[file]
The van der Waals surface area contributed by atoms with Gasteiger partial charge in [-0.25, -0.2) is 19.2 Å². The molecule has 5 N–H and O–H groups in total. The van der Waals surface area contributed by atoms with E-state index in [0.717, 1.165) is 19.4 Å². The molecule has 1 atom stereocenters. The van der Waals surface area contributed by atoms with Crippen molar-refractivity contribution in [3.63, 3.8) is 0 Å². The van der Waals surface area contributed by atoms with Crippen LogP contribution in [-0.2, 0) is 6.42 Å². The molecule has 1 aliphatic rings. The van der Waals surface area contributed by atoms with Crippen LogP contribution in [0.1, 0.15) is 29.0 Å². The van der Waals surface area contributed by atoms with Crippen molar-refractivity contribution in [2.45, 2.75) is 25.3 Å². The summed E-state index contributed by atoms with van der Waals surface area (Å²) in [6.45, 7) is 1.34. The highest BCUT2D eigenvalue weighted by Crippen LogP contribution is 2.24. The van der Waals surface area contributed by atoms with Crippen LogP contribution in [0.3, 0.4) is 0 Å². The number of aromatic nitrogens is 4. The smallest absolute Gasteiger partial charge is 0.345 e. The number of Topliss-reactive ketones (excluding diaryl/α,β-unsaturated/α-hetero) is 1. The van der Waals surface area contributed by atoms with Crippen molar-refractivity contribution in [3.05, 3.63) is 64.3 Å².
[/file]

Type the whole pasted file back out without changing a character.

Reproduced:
The van der Waals surface area contributed by atoms with Gasteiger partial charge in [-0.25, -0.2) is 19.2 Å². The molecule has 5 N–H and O–H groups in total. The van der Waals surface area contributed by atoms with E-state index in [0.717, 1.165) is 19.4 Å². The molecule has 1 atom stereocenters. The van der Waals surface area contributed by atoms with Crippen molar-refractivity contribution in [3.63, 3.8) is 0 Å². The van der Waals surface area contributed by atoms with Crippen LogP contribution in [-0.2, 0) is 6.42 Å². The molecule has 1 aliphatic rings. The van der Waals surface area contributed by atoms with Crippen LogP contribution in [0.1, 0.15) is 29.0 Å². The van der Waals surface area contributed by atoms with Crippen molar-refractivity contribution in [2.45, 2.75) is 25.3 Å². The summed E-state index contributed by atoms with van der Waals surface area (Å²) in [6.45, 7) is 1.34. The highest BCUT2D eigenvalue weighted by Crippen LogP contribution is 2.24. The van der Waals surface area contributed by atoms with Crippen LogP contribution in [0.3, 0.4) is 0 Å². The number of aromatic nitrogens is 4. The smallest absolute Gasteiger partial charge is 0.345 e. The number of Topliss-reactive ketones (excluding diaryl/α,β-unsaturated/α-hetero) is 1. The van der Waals surface area contributed by atoms with Crippen molar-refractivity contribution in [3.05, 3.63) is 64.3 Å².